An empirical study of employee share ownership in Malaysia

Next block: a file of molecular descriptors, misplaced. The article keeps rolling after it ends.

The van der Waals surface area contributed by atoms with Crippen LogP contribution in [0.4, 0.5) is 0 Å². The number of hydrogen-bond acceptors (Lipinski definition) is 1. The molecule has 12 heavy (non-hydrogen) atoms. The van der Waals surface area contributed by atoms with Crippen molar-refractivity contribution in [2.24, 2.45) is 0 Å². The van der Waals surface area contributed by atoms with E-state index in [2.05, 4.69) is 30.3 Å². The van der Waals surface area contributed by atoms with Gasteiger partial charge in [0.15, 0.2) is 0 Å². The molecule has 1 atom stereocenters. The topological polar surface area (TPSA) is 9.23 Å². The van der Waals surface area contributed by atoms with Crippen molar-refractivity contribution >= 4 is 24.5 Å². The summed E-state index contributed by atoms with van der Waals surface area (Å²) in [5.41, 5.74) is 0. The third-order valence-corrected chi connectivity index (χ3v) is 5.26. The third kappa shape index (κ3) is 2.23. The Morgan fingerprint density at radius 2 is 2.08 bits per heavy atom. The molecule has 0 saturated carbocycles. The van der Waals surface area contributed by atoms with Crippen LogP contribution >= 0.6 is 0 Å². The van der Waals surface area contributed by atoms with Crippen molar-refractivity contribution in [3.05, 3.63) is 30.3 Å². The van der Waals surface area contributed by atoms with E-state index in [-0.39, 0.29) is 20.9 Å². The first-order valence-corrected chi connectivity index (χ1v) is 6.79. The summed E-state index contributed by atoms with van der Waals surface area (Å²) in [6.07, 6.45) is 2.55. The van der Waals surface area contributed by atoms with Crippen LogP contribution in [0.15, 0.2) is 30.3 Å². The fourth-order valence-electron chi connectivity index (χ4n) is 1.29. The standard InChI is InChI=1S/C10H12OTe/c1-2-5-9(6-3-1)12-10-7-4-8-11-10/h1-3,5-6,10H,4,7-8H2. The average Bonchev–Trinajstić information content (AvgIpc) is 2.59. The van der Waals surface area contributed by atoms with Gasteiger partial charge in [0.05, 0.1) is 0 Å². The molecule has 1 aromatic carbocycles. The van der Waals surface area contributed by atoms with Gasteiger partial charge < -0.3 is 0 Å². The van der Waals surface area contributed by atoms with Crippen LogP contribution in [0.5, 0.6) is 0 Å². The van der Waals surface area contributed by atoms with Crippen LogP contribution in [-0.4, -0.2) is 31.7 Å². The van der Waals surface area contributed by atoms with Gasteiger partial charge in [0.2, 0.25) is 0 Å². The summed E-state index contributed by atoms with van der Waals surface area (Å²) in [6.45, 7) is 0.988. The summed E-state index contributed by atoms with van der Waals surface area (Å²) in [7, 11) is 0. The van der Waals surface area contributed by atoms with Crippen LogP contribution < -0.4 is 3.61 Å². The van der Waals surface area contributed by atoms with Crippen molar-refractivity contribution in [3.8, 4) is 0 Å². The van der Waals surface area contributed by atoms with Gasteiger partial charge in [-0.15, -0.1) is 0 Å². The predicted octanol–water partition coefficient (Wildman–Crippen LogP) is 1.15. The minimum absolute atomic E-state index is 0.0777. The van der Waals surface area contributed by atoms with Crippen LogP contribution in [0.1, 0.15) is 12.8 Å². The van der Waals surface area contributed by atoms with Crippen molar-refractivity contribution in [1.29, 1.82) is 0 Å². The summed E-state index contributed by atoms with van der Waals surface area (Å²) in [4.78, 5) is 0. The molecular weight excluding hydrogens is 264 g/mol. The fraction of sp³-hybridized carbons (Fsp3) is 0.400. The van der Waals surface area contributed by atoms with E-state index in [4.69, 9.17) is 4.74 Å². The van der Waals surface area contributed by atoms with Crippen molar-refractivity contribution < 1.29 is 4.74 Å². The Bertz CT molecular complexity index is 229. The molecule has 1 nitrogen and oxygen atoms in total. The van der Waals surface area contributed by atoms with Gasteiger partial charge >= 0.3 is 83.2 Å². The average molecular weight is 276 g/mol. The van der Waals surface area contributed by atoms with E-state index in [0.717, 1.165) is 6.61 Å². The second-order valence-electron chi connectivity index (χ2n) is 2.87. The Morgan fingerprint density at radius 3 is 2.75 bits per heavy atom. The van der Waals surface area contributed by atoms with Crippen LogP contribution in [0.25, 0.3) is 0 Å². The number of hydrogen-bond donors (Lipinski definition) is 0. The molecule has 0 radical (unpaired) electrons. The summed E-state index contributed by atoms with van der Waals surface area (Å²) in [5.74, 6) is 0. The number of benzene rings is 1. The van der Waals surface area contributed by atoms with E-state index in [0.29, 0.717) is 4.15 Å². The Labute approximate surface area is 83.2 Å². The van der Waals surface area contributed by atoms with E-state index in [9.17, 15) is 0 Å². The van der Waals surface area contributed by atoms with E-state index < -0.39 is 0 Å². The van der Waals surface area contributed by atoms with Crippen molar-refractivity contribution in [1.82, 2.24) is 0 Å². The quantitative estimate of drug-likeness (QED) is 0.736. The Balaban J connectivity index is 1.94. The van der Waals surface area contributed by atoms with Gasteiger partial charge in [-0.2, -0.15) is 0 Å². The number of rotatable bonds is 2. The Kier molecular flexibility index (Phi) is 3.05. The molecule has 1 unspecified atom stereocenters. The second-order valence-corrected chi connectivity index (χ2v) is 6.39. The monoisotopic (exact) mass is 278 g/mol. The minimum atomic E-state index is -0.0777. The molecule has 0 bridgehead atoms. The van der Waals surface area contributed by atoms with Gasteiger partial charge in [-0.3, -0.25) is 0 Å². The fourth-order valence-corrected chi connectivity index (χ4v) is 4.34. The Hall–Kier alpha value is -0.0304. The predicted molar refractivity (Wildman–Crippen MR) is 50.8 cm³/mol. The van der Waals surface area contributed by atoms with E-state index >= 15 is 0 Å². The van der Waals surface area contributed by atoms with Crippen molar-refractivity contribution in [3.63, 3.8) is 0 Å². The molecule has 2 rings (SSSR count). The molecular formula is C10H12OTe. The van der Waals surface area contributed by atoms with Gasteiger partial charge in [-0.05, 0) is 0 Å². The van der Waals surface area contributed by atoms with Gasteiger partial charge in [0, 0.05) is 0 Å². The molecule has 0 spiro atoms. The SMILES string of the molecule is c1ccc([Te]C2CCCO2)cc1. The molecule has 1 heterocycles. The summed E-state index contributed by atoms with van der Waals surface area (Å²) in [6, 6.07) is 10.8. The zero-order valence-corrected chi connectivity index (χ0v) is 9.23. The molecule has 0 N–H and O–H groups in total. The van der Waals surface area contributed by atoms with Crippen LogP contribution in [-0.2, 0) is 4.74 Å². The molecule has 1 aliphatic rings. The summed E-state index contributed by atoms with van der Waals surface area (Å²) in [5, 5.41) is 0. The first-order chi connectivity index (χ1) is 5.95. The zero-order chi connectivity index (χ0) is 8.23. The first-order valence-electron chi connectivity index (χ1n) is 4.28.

Malaysia is one of a number of developing countries that have used employee share ownership schemes as part of its strategy to further economic development. There is a considerable literature on employee share ownership. However most of it has been based on schemes implemented in developed countries where their contextual environments are different from the one in Malaysia. It is expected that the different context will affect the implementation and the outcome of the schemes. This study looks at a number of issues related to the 'employee share option scheme' (ESOS), a common form of employee share ownership scheme in Malaysia. First this study identifies the nature and structure of the schemes implemented in the country. This is important as the nature of the scheme can affect its effectiveness. Furthermore, the type of scheme introduced in Malaysia has been distinctive. Second this study looks at the objectives of companies in introducing the schemes and their perception of the scheme's effectiveness. Third this study looks at the employees' understanding of the schemes and the relationship of the scheme to employees' attitudes and to organisation identification. Fourth, the relationship between the schemes and trade unions is identified. The results of this study shows that the nature and the structure of the schemes seem to be localised to suit the Malaysian context, even though the objectives of management in implementing them seem similar to the objectives of managers elsewhere. One interesting finding from this study, which does not seem to have been found elsewhere is that ESOS tends to be used by the government as part of its strategy to close the economic disparity between the ethnic groups and to educate its citizens about shares as part of its National Economic Development Policy. One of the other findings was that although on one measure (a comparison of participants and non-participants) there seems to be no significant effect on attitude towards work and company, on another measure (the employees' perception of the effect of membership of an employee share option scheme) participation seems to have a positive effect on identification with the company. Two factors that seem to differentiate Malaysia from other countries are its ethnic groups and its religion. These two variables appear to be related to the employees' view of the success of the scheme. The findings of this study also suggest that the role of trade unions does not appear to have been affected by the introduction of the employee share option scheme. On the contrary, the scheme seems to have strengthened the role of the union. Finally, this study looks at the overall relationship of the scheme to the contextual factors of the country. It is suggested that to some extent the contextual factors of the country seem to have influenced the implementation and the outcome of the scheme. This conclusion raises and strengthens the questions about the universality of implementation and the outcome of employee share ownership schemes.